Laying some track?


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You may be looking at these pictures and thinking “hey, wasn’t he working on hand laid track with tie plates, what’s the deal with the Bachmann EZ-Track?” and I’d totally understand  but I can explain.

As I mentioned in an earlier post I’ve been super busy painting the house (I negotiated today off) which means not getting train time and even before that I’d been itching to run some trains but didn’t have anything setup or anywhere to set things up. This is also part of the reason I built some bench work this month. I’ve been trying to decided what level of detail to go with, either plain hand laid or hand laid with tie plates like I’ve been working with on the speeder shed diorama. I haven’t reached a firm conclusion on which way to go, in part because I think my technique (lack of) is what’s causing my failures and frustrations. In the meantime I don’t want to wait to run things, and don’t want to handlay track and then rip it up if I do go with tie plates, or buy flex track and do the same. I do have this Bachmann EZ-Track though.

It’s actually track from some 7-8 years ago when I was just getting back into the hobby and I have a bunch of it that only gets used when I setup something on the floor for the kids. So I thought why not set up a temporary track that’s roughly what I want to build so I can run some trains and test out how it’ll operate.

See more posts about this project here.

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4 thoughts on “Laying some track?

  1. I still really like the idea of prototyping the plan using EZ Track. For it’s intended purpose it’s a good product and when it’s time has come for you it’s easy to pass along to another modeler who can use it.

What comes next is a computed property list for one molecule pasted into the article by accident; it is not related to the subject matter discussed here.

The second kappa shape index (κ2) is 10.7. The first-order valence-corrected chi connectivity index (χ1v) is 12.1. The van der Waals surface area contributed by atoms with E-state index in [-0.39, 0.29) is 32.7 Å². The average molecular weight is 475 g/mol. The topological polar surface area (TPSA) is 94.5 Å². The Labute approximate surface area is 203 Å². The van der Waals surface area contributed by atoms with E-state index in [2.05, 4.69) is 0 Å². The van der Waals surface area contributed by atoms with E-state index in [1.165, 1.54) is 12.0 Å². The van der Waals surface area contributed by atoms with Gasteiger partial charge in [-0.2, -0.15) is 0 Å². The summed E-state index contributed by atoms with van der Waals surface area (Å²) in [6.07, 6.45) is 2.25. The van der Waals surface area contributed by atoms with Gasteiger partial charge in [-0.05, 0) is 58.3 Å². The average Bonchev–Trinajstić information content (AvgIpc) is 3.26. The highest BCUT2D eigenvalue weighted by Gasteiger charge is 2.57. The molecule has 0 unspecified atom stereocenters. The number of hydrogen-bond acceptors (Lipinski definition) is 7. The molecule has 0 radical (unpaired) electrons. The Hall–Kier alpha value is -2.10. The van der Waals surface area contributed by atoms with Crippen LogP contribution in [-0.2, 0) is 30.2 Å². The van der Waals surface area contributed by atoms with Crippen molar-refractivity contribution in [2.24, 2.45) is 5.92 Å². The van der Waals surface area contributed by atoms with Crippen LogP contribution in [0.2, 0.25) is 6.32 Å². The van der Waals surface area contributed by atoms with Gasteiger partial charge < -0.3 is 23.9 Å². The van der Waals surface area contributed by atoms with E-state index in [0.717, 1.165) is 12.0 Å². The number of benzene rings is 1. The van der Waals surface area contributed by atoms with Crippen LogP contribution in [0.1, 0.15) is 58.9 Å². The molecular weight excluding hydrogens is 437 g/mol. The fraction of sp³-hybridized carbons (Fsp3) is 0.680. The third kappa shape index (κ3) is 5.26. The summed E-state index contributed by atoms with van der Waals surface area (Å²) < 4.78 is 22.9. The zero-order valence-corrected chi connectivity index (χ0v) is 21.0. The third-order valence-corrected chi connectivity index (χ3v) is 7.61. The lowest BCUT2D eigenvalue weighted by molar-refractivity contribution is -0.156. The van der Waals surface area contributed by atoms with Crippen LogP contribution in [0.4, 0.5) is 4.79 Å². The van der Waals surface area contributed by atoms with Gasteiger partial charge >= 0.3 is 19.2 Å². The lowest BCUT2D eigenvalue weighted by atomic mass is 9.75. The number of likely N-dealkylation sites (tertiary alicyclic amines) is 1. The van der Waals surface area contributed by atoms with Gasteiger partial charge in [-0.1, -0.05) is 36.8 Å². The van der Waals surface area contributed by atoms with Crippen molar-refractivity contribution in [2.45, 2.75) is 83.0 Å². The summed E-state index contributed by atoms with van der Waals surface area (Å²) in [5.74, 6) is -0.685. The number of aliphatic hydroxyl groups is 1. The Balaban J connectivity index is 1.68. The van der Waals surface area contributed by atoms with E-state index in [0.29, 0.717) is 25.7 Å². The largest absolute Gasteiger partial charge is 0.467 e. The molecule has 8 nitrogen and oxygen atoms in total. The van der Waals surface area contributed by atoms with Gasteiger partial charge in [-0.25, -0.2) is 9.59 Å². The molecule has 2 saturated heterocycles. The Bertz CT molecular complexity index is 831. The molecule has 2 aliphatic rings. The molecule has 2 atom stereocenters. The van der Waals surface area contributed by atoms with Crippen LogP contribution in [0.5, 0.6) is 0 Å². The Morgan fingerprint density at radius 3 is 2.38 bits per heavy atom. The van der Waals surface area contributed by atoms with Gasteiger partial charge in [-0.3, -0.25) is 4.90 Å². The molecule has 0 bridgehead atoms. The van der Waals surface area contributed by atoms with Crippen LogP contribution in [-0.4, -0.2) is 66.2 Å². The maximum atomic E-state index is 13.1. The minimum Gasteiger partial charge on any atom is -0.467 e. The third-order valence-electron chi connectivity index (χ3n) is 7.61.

I think it might buy some time in getting something up and running to prove the initial design. Also, it might help satisfy the need to run something while investing time in the skills to build track that you might prefer in the long run.

    Nice idea.


    1. I’ll probably have an upcoming post on this, so consider it a sneak peak :), but the problem I ran into is that the concept worked for me but I couldn’t really move forward because I wasn’t sure if I wanted to do regular spiking or almost P87 detailed track tie plates etc but not P87 turnouts or P87 wheels etc.

      I didn’t want to commit to standard hand laying and then end up with good success on my diorama and be disappointed I didn’t do the shelf layout that way. And I really didn’t want to do that and then end up disposing of all those ties when I re-did it with tie plates. So my current compromise is ME flex track lightly tacked down, that way I can do just about everything other than ballasting and when I decided how to proceed I can pull up a section of track, cut off the plastic ties and then hand lay it in the fashion I want but in the mean time I can put down road bed, have running trains, and start rough scenery and structures.

      1. Thanks for the update. I think you’re really highlighting more of what I liked in the initial post.

        Sticking down the EZ Track allowed you to think more about the next step which now looks like the ME track which in turn brings you closer to your grand vision. It’s all progress without stalling until you’ve reached that vision which is where I collapse each time.

        Further, this is the magic of these scale of layouts (i.e. scale as in volume not HO scale) since the amount of materials required means that each step isn’t such a huge commitment.



      2. Progress without stalling is the idea, but I installed the EZ Track March 24th and I didn’t finally order flex track until last week. so I didn’t do a very good job of not stalling 🙂

        As to the layout size that is absolutely true, I didn’t have to order a huge expensive box of track and I have the added economy in that I would have needed to order ME rail anyway.

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